Dovey Johnson Roundtree is a civil rights activist, ordained minister, and attorney. She is noted for her 1955 victory before the Interstate Commerce Commission in the first bus desegregation case to be brought before the ICC resulted in the only explicit repudiation of the “separate but equal” doctrine in the field of interstate bus transportation by a court or federal administrative body.
Dovey Johnson Roundtree was born on April 17, 1914 in Charlotte, North Carolina. She was the second oldest of four daughters of James Eliot Johnson, a printer in the local offices of the African Methodist Episcopal Zion Church, and Lela Bryant Johnson, a seamstress and domestic. After her father’s death from the influenza epidemic of 1919, Roundtree along with her mother and sisters moved to live with her maternal grandmother, Rachel Bryant Graham, and her husband, the Rev. Clyde L. Graham, an AME Zion Church minister.
Roundtree first entered the civil rights arena in October 1945 in a nine-month postwar assignment with black labor leader A. Philip Randolph, who was staging a national campaign to make the wartime Fair Employment Practice Committee (FEPC) a permanent entity.
Roundtree later enrolled at Howard University School of Law in the fall of 1947, one of only five women in her class. From 1947 to 1950, she immersed herself in the assault on school segregation being mounted by Thurgood Marshall and Howard Law professors James Madison Nabrit, Jr. and George E.C. Hayes.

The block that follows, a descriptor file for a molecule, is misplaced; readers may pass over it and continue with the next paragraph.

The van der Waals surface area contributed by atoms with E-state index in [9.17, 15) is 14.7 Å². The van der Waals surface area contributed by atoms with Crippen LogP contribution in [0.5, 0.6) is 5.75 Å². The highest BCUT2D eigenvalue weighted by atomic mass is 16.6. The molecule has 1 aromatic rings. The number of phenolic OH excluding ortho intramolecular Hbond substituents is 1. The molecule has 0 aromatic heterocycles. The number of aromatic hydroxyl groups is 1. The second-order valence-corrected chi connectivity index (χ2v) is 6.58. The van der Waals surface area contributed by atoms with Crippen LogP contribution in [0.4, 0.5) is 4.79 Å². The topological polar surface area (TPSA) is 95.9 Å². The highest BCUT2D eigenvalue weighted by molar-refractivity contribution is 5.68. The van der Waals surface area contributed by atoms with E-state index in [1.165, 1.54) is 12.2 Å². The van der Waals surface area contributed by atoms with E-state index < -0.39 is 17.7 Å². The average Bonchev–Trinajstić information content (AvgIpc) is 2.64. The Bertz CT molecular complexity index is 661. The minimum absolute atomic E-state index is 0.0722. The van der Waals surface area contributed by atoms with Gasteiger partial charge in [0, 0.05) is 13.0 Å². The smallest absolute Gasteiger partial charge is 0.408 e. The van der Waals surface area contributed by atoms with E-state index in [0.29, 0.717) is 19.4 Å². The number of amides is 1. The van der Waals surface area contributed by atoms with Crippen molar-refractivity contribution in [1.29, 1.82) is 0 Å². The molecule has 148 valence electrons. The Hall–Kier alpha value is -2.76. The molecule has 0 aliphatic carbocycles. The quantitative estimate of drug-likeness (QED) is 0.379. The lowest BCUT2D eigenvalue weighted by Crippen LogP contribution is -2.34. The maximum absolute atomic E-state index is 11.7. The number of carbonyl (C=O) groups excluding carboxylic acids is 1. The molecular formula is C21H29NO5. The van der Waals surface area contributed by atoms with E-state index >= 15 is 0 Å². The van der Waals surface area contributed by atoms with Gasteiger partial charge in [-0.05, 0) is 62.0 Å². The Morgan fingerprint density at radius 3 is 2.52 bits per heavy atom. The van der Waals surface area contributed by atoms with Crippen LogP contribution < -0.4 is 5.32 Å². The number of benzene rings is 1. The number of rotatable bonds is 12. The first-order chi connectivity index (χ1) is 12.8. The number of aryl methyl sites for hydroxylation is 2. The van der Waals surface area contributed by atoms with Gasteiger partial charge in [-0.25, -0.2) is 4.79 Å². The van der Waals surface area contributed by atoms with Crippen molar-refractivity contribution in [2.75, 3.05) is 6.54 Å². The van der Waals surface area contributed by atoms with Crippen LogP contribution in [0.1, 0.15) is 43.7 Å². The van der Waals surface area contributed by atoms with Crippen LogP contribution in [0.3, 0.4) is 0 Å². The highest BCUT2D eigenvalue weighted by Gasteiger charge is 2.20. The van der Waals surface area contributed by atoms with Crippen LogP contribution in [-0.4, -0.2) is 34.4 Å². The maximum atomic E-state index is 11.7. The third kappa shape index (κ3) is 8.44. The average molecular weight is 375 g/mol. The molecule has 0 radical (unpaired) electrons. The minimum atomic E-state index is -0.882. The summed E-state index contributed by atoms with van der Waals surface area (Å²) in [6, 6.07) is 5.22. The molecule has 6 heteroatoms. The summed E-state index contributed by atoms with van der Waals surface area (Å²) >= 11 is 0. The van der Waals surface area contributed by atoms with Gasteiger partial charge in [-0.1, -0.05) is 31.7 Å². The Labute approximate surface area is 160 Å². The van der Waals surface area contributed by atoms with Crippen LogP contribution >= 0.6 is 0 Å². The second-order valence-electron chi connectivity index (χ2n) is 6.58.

When Roundtree entered Spelman College in 1959, she got involved in the Atlanta Student Movement after being inspired by the Greensboro North Carolina lunch counter sit-in. She participated in numerous sit-ins and was arrested a few times, Roundtree regularly picketed and protested with her colleagues in a bid to integrate Atlanta.
During a time when African-American attorneys had to leave the courthouses to use the bathrooms, Roundtree didn’t hesitate taking on Washington’s white legal establishment and prevailed. She led the vanguard of women ordained to the ministry in the African Methodist Episcopal Church in 1961 and merged her law practice with her ministry to fight for families and children being destroyed by urban violence.